Shame and Compassion Focused Therapy

I wrote a while back about the impact of shame and how often this can lie at the root of psychological distress. Here’s a few more pointers on how shame can be tackled with compassion focused therapy.

Shame often disguises itself in more easily identifiable emotions, including, anger, disgust, anxiety, and depression. When shame is unresolved it can lie dormant for a long time. Typical behaviours that we might find ourselves caught up in are, self harming and aggression (attack), submissiveness to other’s demands (submit), and withdrawal from others (hide).

Shame is a normal human emotion, essential for the survival of social evolution, however, if left to eat away at us, it will often raise its ugly head again and again when we are feeling vulnerable or stressed. The power of shame is such that it can feel like a knife in the back, knocking our confidence and sense of direction and self worth. We can feel shamed socially, leaving us vulnerable and highly alert to other people’s judgments, and shamed internally, where we become our own worst and punitive critic, irrelevant of other people’s comments.

The good news is, no matter when or where our sense of shame comes from, the shameful mindset has been learned and therefore, we have the opportunity to learn a new mindset, one based on compassion.

The compassionate mindset involves first looking at the root cause, usually a situation or comment from others in the past, that first sowed the seeds of shame. This is followed by skills based training in Mindfulness, a meditative technique, which opens the door to a new way of interacting with our emotions, behaviours and thoughts. In a nutshell, Mindfulness increases self awareness of the shameful mindset, promotes self healing, and nurtures our ability to develop kindness, compassion, and a non-judgmental stance towards ourselves.

A great book for anyone struggling with shame and looking for an alternative path to freedom is The Compassionate Mind Approach to Recovering from Trauma by Deborah Lee.


Psychoanalysis – session one



Well, that’s my first psychoanalysis session done and dusted. I was nervous to start, however, the relaxing hypnosis session at the beginning definitely reduced my anxiety. It’s true that consenting to hypnosis does elicit a fear of losing control, in my case anyway, despite my understanding of the processes involved ie. your conscious mind can always call a halt to the session and won’t buy into any suggestions that are not right for the individual. I should mention at this point that my goal is to merely explore the origins of my(self) with a view to managing unhelpful behaviours and patterns of thought that continue to haunt me despite my best efforts to rationalise and reorganise.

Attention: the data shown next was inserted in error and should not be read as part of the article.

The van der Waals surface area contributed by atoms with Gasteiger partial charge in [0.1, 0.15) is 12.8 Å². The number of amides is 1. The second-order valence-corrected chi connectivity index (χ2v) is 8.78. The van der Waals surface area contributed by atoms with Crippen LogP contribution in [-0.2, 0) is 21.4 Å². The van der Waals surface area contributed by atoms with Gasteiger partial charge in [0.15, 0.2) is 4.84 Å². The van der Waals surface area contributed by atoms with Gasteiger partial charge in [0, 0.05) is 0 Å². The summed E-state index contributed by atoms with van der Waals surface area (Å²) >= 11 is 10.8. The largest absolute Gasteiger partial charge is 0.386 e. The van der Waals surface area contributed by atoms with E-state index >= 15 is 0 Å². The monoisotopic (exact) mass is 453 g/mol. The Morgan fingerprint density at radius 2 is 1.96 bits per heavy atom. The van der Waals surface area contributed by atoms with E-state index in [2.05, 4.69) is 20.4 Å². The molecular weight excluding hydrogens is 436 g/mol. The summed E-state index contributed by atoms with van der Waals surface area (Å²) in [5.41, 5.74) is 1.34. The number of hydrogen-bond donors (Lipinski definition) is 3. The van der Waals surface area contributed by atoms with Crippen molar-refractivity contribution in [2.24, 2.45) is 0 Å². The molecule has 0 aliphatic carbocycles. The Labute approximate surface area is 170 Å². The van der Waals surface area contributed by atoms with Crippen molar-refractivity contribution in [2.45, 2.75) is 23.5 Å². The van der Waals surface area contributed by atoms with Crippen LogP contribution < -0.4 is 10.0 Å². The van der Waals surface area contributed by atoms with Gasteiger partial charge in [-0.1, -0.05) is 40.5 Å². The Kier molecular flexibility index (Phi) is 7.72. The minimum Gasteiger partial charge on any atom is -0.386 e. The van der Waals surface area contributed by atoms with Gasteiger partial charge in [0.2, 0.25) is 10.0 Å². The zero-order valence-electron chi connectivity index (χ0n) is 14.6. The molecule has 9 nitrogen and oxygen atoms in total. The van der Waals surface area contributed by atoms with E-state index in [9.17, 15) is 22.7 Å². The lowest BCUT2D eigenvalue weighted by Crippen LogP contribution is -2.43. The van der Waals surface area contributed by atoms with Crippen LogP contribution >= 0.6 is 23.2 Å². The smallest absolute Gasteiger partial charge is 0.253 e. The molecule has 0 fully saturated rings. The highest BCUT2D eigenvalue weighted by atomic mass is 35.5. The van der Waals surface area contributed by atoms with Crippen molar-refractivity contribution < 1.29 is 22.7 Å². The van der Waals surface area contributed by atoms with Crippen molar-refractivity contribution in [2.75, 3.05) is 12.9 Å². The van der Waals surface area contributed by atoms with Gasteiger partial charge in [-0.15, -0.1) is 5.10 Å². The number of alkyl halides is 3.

The script used by my analyst was The Wise Old Man (which can be found and purchased here). It was a pleasant imaginary journey that concludes with a silent and mental communication with whomever you choose to confide in. I found this exercise empowering and the memory of what occurred remains vivid and most importantly, private to me.

Following this rather pleasant journey, free association was introduced, whereby I was gently invited to follow wherever my thoughts took me. This does feel rather odd at first and at times I did find myself feeling a tad self-conscious. However, for the most part, I felt relaxed and surprised at the images and thoughts that came to mind.

It is only now, a few hours after today’s session, that I find myself reflecting on the content uncovered. There are clearly themes to my recollections (mostly childhood in origin) and none that come as a great shock. I had prepared myself to feel exposed and similarly vulnerable to my unconscious insights but find myself with a greater sense of clarity and optimism. There was a sense of resistance at times, which was at once both reassuring (I really did have control!), and frustrating in that they precluded me from venturing further. I understand that these intermittent reflexes are most likely my conscious mind signalling that the way ahead may be bumpy. I am intrigued and hope to venture further as therapy progresses…..

Therapists in therapy…

Now this will be interesting…I’ve decided to undertake some therapy of my own – essential really for any practicing psychotherapist – we are human after all! I’ve tried counselling, Gestalt and CBT before but have always had my reservations about psychoanalysis (first thought that comes to mind is Freud and for some reason he’s looking at me rather critically…)

It turns out my reservations are largely based on misconceptions and inadequate knowledge of this particular field of therapy. So, having had a brief free association session with a trusted colleague, I’m keen to pursue whatever path my unconscious mind chooses to take.

Having recently undertaken a course in hypnotherapy, I am still blown away by the fact that we only use around 10 percent of our brains! I’m hoping a course of treatment will give that extra 90 percent of my brain a well overdue MOT.

I’ll be sharing my progress online so, if you’re interested…watch this space.

Warning signs and relapse prevention

Exercise and adopting a generally healthy lifestyle are often key factors credited with helping to sustain good mental health. Naturally, most people who are coming to the end of psychological therapy are keen to maintain their improved health; what is not so commonly cited is the benefit of knowing your own particular warning signs.

Recovered alcoholics are all too aware of the triggers that can pose a threat to maintaining a sober lifestyle. Willpower can be helpful in some cases, but faced with a Christmas party or a sudden life crisis, the recovered alcoholic can find themselves once again staring their demons in the eye. Even our thoughts can blind us in times of stress and worry, the idea that we can be ‘cured’ for life is misleading. It would be wise to keep in the back of our minds that we all have our vulnerabilities and though they may not haunt us in our day-to-day lives any more, they have shown themselves to be extremely powerful and deserve a degree of respect and caution as we move forward.